Inspired by Newcastle's Great Exhibition of the North, we take you to another great city in the North of England – Liverpool.
When Liverpool was crowned European Capital of Culture in 2008, those who lost out may have consoled themselves with the notion that the city had won because it 'needed it'. That might have been true in terms of the economic place that Liverpool occupied at the time (not a good one) and the opportunities for regeneration and rebirth that would be realised down the line.
Liverpool, however, has been culturally rich since the River Dee silted up and maritime matters moved to the Mersey. And the city continues to be so. Liverpool is one of the best cheap city breaks in the UK. Angie Sammons leads you through the cultural hubs of Liverpool where the locals meet to share big ideas, tell stories and socialise.
For culture to flourish, a cross-fertilisation of ideas, vision and passion has to exist. And that works best when minds connect with minds from different worlds. Liverpool's unique geographic position led to its rise as the second city of the British Empire, the gateway to the New World with millions of immigrants and emigrants beginning new lives on the Mersey tide.
All of this has been crucial to Liverpool's cultural destiny. It could be argued that The Beatles themselves might have remained in the Cavern had their manager Brian Epstein not possessed the London swagger, gained from his time at RADA, to secure their Parlophone record deal.
Ah yes, The Beatles, the love of whom brought scores of young idealists to the city in the early 1970s, many gravitating to Liverpool Art college. Mingling with the locals, a great second wave of music was created based around the live venue Eric's, spawning Deaf School, Zoo Records, Echo and The Bunnymen and The Teardrop Explodes.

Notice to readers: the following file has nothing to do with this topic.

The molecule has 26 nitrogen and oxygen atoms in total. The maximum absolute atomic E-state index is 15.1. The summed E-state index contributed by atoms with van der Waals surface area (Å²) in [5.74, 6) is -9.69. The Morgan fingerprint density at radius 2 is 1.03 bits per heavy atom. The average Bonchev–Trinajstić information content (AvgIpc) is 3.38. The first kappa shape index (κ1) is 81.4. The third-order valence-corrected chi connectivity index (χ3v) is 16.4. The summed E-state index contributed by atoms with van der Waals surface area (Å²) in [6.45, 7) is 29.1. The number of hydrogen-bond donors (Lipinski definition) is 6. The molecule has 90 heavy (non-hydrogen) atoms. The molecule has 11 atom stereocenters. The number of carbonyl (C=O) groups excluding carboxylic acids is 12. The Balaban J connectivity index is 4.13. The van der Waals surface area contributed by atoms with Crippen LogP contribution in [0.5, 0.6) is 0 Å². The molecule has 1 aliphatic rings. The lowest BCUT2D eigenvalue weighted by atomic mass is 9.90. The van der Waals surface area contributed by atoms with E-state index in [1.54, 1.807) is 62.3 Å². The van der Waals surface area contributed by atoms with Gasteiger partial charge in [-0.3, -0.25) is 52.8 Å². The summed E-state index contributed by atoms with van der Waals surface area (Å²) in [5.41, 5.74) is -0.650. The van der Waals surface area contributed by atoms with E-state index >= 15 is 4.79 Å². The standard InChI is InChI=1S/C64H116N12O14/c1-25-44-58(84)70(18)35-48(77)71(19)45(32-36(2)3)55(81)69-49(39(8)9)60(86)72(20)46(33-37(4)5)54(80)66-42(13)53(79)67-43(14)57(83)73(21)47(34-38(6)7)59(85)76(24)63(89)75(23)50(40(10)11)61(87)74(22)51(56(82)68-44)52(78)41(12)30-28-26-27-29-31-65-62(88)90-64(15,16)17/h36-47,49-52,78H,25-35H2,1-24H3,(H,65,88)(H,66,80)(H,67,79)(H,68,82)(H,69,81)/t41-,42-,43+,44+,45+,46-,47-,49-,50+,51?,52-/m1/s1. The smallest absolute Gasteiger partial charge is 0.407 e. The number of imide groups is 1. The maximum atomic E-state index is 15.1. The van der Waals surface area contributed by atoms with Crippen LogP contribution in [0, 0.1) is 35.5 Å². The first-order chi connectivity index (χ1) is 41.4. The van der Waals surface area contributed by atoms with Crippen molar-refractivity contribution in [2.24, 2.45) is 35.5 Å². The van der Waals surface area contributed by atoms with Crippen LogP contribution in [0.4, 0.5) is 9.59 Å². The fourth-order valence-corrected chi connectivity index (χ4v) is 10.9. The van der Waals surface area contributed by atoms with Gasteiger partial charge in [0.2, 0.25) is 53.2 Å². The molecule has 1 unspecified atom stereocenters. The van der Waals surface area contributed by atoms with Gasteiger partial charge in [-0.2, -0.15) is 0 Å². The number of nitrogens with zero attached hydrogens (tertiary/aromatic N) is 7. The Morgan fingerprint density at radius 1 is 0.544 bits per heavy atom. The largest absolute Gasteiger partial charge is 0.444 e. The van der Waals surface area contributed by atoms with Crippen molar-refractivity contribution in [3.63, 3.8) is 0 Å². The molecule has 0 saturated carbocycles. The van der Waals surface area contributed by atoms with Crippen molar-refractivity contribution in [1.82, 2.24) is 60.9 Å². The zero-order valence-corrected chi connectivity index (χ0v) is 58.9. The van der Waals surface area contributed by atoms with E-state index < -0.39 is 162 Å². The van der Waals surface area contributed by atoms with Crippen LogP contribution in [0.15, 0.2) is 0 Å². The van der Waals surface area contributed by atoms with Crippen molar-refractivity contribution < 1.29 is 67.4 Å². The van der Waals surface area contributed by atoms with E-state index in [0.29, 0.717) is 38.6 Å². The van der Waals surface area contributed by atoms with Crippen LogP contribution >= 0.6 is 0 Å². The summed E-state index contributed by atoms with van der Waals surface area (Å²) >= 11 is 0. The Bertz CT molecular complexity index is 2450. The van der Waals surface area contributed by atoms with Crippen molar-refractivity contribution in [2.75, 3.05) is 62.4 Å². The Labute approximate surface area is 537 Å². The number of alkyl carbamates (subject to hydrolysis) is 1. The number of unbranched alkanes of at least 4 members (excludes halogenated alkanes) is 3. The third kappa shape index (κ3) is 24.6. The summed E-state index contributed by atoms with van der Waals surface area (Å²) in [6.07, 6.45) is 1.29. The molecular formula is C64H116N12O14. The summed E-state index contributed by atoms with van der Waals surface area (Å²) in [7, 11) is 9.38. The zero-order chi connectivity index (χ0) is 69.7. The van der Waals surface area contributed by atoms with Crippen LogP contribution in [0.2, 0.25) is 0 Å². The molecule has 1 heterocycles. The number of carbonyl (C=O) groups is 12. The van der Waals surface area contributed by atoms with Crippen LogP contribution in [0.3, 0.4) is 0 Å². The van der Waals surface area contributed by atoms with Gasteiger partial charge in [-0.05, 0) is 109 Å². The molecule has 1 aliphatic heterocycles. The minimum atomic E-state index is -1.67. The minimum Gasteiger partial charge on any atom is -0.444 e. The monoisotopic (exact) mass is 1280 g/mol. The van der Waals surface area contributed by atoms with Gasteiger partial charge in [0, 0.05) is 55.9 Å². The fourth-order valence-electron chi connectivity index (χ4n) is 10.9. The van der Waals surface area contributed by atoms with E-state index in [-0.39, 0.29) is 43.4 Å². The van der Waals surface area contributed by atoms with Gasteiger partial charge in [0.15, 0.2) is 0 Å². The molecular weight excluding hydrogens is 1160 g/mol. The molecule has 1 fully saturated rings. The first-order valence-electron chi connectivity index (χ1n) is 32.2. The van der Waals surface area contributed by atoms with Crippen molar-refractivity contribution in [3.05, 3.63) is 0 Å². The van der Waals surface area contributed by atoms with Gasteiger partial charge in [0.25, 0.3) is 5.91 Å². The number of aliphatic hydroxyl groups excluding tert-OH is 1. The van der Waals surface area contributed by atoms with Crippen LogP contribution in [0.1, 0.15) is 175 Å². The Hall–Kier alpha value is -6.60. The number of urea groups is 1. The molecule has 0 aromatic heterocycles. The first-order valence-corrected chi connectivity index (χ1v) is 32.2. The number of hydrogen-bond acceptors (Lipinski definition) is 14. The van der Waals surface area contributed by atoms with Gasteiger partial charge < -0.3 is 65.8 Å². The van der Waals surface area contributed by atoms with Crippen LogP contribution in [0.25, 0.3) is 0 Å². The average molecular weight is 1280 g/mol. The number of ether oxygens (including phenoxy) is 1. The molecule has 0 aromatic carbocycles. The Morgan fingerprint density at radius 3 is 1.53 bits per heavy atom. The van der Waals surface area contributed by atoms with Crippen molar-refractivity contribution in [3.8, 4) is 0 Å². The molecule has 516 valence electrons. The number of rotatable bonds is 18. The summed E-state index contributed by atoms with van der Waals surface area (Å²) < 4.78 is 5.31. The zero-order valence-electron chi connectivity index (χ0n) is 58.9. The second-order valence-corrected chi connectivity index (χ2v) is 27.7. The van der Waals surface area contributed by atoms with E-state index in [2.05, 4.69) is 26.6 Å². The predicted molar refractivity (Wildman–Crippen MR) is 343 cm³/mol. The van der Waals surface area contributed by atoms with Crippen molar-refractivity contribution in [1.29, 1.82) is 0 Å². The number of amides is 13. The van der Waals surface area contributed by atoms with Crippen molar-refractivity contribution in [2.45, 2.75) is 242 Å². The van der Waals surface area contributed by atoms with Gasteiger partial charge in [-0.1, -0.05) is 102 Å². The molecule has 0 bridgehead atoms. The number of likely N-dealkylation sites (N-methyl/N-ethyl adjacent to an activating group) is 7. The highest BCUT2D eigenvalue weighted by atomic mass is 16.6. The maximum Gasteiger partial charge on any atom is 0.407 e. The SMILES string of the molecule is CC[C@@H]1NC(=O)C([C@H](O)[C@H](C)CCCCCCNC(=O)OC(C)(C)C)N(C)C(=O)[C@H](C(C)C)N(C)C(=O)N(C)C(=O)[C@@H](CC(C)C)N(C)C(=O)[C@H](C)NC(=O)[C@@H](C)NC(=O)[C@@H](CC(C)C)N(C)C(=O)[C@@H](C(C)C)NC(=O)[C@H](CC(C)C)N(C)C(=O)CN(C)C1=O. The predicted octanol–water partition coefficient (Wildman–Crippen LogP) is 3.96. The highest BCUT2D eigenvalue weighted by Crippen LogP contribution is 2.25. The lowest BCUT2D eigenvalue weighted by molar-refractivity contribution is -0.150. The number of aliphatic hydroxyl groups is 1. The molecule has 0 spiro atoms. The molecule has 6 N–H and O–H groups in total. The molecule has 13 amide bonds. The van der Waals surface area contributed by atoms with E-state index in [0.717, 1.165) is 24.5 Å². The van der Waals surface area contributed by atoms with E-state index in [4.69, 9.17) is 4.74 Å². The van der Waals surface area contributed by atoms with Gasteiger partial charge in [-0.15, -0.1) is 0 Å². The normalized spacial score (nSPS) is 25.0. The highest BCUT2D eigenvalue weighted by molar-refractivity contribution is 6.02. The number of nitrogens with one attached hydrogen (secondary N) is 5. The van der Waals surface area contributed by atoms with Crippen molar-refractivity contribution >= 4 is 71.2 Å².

And in 2008, it was a newspaper article about Capital of Culture which brought some curious young Oxford and Cambridge graduates to the city to form the groundbreaking Kazimier Collective. Now lost to regeneration.
Romantic, poetic, loud, confident, opinionated, funny, stylish and sharp. These are the characteristics that make for a cultural powerhouse. And Liverpool has them in ever-evolving spadefuls.
The Florence Institute started life in 1889 as 'an acceptable place of recreation and instruction for the poor and working boys of this district of the city'. The institute was built by Victorian philanthropist Bernard Hall and named in memory of his daughter.
It became a sporting and music hub – alumni include a young John Conteh and Gerry Marsden – before closing in the late 1980s and falling into a state of disrepair. Restored and reopened in 2012, the Florrie has become the go-to for national and international artists such as Michael Head, Jamie Reid, Jimmy Cauty of the KLF, and the KLF themselves.
Is it an art gallery or is it a pub? It's a bit different that's for sure. A tiny emerging local social hub in the Baltic Triangle where you can expect to be surrounded by voodoo dolls in the bric-a-brac created and curated by Tristan and Delia Brady Jacobs. The friendly couple talk all things art and culture. All that's left for you to do is enjoy local beers, gins and a bellyful of stories about the area.